The rest of this article is only available to active members of Questia

Already a member? Log in now.

Notes for this article

Add a new note
If you are trying to select text to create highlights or citations, remember that you must now click or tap on the first word, and then click or tap on the last word.
One moment ...
Default project is now your active project.
Project items

Items saved from this article

This article has been saved
Highlights (0)
Some of your highlights are legacy items.

Highlights saved before July 30, 2012 will not be displayed on their respective source pages.

You can easily re-create the highlights by opening the book page or article, selecting the text, and clicking “Highlight.”

Citations (0)
Some of your citations are legacy items.

Any citation created before July 30, 2012 will labeled as a “Cited page.” New citations will be saved as cited passages, pages or articles.

We also added the ability to view new citations from your projects or the book or article where you created them.

Notes (0)
Bookmarks (0)

You have no saved items from this article

Project items include:
  • Saved book/article
  • Highlights
  • Quotes/citations
  • Notes
  • Bookmarks
Notes
Cite this article

Cited article

Style
Citations are available only to our active members.
Buy instant access to cite pages or passages in MLA, APA and Chicago citation styles.

(Einhorn, 1992, p. 25)

(Einhorn 25)

1. Lois J. Einhorn, Abraham Lincoln, the Orator: Penetrating the Lincoln Legend (Westport, CT: Greenwood Press, 1992), 25, http://www.questia.com/read/27419298.

Cited article

Fragrance of Deliverance in the Slough of Agony in George Bernard Shaw's the Devil's Disciple
Settings

Settings

Typeface
Text size Smaller Larger Reset View mode
Search within

Search within this article

Look up

Look up a word

  • Dictionary
  • Thesaurus
Please submit a word or phrase above.
Print this page

Print this page

Why can't I print more than one page at a time?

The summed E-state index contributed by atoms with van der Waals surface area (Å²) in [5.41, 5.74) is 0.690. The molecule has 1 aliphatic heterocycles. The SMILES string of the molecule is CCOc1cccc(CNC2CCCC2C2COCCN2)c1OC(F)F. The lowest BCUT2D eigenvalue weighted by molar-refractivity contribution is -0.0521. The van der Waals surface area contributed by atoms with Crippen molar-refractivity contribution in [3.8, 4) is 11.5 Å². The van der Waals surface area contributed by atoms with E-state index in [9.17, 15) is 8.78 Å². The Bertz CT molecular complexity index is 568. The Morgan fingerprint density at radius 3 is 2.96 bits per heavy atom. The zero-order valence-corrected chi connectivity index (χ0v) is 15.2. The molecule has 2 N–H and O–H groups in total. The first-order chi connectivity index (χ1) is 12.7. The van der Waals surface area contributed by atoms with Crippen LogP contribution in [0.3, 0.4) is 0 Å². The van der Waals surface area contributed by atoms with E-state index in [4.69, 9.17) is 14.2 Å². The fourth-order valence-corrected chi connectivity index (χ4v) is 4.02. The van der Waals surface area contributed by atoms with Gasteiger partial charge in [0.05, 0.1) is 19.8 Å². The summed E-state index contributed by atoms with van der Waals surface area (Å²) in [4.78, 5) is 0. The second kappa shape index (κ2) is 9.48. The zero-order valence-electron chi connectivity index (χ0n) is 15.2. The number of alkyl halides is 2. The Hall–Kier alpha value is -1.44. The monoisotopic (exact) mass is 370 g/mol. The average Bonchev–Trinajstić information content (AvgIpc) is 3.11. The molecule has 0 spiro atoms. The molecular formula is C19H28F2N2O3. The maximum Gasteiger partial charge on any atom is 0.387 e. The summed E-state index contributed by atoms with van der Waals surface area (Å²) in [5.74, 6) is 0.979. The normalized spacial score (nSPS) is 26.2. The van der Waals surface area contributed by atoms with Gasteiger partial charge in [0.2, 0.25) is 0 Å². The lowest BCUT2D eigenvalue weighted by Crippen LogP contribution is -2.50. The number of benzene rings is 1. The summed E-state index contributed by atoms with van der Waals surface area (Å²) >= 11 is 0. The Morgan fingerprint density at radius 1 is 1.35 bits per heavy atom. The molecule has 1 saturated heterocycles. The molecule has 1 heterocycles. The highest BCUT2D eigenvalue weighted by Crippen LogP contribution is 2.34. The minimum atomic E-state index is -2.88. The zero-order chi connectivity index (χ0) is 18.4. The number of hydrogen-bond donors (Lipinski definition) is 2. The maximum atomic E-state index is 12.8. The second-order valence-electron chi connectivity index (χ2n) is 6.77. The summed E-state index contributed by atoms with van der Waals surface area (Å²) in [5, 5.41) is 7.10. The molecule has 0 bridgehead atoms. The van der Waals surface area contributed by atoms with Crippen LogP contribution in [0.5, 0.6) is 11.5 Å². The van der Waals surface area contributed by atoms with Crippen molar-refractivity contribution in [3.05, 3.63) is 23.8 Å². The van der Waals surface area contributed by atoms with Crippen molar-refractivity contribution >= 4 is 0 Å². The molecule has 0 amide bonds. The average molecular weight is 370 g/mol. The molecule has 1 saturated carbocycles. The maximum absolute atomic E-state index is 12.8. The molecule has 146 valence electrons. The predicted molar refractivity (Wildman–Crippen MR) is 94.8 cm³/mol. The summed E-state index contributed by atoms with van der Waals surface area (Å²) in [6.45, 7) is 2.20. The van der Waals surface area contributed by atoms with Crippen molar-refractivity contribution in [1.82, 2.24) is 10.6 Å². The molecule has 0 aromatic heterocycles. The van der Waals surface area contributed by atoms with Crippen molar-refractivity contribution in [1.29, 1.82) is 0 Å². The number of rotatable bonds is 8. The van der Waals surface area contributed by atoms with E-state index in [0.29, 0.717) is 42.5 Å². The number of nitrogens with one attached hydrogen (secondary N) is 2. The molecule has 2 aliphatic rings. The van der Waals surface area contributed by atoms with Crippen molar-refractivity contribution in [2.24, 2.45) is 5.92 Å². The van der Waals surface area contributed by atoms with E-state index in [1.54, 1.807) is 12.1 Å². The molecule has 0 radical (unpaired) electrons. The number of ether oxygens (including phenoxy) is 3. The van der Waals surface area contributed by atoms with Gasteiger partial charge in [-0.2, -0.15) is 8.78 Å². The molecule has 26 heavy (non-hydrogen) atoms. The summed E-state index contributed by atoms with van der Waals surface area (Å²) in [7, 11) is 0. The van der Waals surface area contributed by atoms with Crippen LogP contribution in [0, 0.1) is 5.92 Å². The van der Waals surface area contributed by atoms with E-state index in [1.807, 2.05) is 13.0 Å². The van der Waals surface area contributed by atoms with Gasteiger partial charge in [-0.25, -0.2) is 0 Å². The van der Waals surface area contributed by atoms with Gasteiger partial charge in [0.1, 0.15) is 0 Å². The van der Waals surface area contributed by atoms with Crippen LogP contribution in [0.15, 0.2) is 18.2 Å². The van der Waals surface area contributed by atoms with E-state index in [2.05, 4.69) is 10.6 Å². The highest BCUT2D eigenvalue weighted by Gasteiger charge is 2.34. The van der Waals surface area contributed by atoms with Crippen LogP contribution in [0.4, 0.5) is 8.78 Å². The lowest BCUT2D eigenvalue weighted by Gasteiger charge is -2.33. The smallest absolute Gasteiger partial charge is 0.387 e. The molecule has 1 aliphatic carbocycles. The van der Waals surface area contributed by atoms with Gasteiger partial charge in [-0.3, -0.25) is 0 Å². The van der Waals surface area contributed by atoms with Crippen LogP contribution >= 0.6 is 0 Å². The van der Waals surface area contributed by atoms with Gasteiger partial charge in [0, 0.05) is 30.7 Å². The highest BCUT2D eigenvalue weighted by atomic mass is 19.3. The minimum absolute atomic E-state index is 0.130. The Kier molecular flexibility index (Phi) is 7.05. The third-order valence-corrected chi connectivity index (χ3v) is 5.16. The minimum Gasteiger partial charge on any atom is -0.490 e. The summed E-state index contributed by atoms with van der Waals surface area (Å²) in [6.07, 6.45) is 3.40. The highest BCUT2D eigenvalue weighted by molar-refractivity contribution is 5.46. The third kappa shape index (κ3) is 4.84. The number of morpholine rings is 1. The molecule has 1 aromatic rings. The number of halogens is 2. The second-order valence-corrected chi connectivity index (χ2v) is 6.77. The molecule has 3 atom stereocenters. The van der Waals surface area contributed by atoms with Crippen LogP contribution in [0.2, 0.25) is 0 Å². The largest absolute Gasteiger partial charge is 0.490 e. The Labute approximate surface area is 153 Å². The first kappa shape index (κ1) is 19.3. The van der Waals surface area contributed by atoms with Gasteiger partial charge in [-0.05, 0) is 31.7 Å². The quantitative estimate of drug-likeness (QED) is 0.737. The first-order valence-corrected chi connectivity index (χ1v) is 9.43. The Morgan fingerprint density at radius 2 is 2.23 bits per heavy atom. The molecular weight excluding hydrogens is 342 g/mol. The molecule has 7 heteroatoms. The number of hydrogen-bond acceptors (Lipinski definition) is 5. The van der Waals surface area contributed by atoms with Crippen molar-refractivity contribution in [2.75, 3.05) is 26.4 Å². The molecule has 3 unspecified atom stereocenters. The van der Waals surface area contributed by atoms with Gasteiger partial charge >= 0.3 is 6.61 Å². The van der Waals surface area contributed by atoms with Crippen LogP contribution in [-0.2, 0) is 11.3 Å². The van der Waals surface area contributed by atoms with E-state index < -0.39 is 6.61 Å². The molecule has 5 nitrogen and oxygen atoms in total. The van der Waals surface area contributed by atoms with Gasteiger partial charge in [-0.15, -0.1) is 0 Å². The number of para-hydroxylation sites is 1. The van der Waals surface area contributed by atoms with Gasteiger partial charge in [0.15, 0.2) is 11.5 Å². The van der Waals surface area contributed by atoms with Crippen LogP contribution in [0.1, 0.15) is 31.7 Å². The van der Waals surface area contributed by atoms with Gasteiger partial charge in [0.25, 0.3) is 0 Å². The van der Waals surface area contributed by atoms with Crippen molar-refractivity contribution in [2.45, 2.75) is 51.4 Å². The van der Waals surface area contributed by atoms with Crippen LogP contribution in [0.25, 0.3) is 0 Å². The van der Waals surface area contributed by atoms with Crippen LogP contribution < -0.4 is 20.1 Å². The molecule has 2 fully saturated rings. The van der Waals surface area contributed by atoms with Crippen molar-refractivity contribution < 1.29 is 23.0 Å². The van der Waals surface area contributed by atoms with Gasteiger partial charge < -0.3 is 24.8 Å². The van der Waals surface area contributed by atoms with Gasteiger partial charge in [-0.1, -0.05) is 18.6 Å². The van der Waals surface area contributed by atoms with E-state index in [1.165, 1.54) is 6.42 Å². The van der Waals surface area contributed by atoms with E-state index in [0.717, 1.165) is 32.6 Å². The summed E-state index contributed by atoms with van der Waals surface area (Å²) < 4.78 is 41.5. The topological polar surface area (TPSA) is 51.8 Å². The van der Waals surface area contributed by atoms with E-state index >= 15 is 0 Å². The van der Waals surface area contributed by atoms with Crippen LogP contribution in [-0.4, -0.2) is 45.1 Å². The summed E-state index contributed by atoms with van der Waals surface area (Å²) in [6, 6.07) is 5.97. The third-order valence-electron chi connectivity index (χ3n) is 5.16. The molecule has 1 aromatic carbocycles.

Help
Full screen

matching results for page

    Questia reader help

    How to highlight and cite specific passages

    1. Click or tap the first word you want to select.
    2. Click or tap the last word you want to select, and you’ll see everything in between get selected.
    3. You’ll then get a menu of options like creating a highlight or a citation from that passage of text.

    OK, got it!

    Cited passage

    Style
    Citations are available only to our active members.
    Buy instant access to cite pages or passages in MLA, APA and Chicago citation styles.

    "Portraying himself as an honest, ordinary person helped Lincoln identify with his audiences." (Einhorn, 1992, p. 25).

    "Portraying himself as an honest, ordinary person helped Lincoln identify with his audiences." (Einhorn 25)

    "Portraying himself as an honest, ordinary person helped Lincoln identify with his audiences."1

    1. Lois J. Einhorn, Abraham Lincoln, the Orator: Penetrating the Lincoln Legend (Westport, CT: Greenwood Press, 1992), 25, http://www.questia.com/read/27419298.

    Cited passage

    Thanks for trying Questia!

    Please continue trying out our research tools, but please note, full functionality is available only to our active members.

    Your work will be lost once you leave this Web page.

    Buy instant access to save your work.

    Already a member? Log in now.

    Oops!

    An unknown error has occurred. Please click the button below to reload the page. If the problem persists, please try again in a little while.